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Amber Wheat
Amber Wheat
Contributor •

The FDA, part 4 (The last part, I swear)

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Despite all my research, the FDA is still one big mystery to me. I think I would understand more about what they protect us from if the public had access to information about drugs and products that have been rejected by the FDA. But giving out that information could violate intellectual property rights, damage reputations, and tip off competitors.

With the technology we have now it is easier than ever to learn about new and upcoming ideas in food and health. According to the FDA website, another duty of the FDA is to speed innovations that will make food more nutritious, make drugs more effective, and make everything more safe.

It must be a hard balance to maintain. On one hand the FDA must protect people from potentially harmful products, but they must also allow for experimentation, invention, and risk if we are to see progress.

But what do they actually DO?

The FDA regulates biologicals, cosmetics, drugs, foods (not meat and poultry), bottled water, medical devices, radiation-emitting electronic products, and veterinary products. For the most part food must be labeled correctly and safe (same with cosmetics). Drugs must be approved before being marketed (meaning they are effective and the risks do not far outweigh the benefits), labeled correctly, and manufactured in an approved plant.

Radiation-emitting electronic products must perform within FDA devised standards. Biological products must also take FDA standard into account, licensing is required (a very good thing since it involves the safety of the nation’s blood supply).

What does the FDA NOT do?

They do not regulate advertising, alcohol, consumer products (my good friends at the Consumer Product Safety Commission do that), illegal drugs with no approved medical use, health insurance, meat and poultry, pesticides, restaurants/grocery stores, or water (except bottled water, the FDA makes sure it’s labeled correctly).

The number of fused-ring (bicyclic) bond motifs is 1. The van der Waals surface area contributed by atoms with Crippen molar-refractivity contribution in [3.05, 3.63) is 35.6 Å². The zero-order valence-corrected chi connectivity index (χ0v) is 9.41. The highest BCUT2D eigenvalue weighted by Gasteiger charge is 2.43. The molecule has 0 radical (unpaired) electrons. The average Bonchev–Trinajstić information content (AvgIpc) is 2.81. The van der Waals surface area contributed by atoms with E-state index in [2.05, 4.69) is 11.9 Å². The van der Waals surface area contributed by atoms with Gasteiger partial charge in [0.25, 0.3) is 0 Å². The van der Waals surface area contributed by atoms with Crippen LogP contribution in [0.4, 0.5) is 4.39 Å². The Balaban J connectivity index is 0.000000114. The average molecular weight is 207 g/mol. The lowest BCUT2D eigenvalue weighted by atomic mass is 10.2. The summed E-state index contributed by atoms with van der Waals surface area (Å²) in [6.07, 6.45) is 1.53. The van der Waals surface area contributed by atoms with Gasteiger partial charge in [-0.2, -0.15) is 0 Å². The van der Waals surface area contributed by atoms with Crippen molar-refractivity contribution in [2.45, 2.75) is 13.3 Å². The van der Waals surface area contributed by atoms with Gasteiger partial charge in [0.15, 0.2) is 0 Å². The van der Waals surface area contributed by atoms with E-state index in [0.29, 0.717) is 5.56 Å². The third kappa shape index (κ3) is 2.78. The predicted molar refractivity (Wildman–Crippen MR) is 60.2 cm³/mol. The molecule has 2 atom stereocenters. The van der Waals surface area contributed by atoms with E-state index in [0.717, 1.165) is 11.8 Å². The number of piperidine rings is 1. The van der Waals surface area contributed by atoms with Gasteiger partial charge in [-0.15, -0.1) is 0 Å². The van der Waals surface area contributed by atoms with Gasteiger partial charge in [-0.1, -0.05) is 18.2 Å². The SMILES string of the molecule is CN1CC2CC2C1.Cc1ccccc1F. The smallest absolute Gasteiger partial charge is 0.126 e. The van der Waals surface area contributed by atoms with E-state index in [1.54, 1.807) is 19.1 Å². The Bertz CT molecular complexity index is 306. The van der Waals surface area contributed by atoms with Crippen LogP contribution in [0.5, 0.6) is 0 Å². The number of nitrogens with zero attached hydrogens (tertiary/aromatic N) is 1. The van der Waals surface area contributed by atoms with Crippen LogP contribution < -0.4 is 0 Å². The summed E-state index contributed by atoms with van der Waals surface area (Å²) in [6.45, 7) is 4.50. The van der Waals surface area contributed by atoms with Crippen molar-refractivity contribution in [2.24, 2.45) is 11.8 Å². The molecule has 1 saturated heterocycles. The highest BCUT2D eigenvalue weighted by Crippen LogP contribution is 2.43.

So what happens if someone doesn’t follow the FDA’s rules?

If the product is really dangerous, a recall will be issued. There are fines that companies must pay. Inspectors can be disqualified and if the company is really bad they will debar them. Debarment bans a company from being in the drug business because of multiple violations.

I don’t know about you, but it seems to me like they get off pretty light. I know that the FDA is supposed to not curtail invention and new innovations, but companies who don’t play by the rules need to be held responsible for damages incurred by the public.

At least, that’s how I feel. I am glad I got to know more about the FDA, but I am a little disheartened by what I have learned. I am also hopeful that the recent spotlight on the FDA will bring some improvement to the program.

You know, communication is really key. People like to be in the loop and I think that is where our relationship with the FDA is lacking. The FDA needs to have a more public persona telling the citizens that they are out there in the world and that they take our safety seriously. And we need to talk back to them. We should tell the FDA what we are most concerned about and what we need.

No matter how hard the FDA works, we will not be safe if we don’t take responsibility for ourselves and the people who rely on us.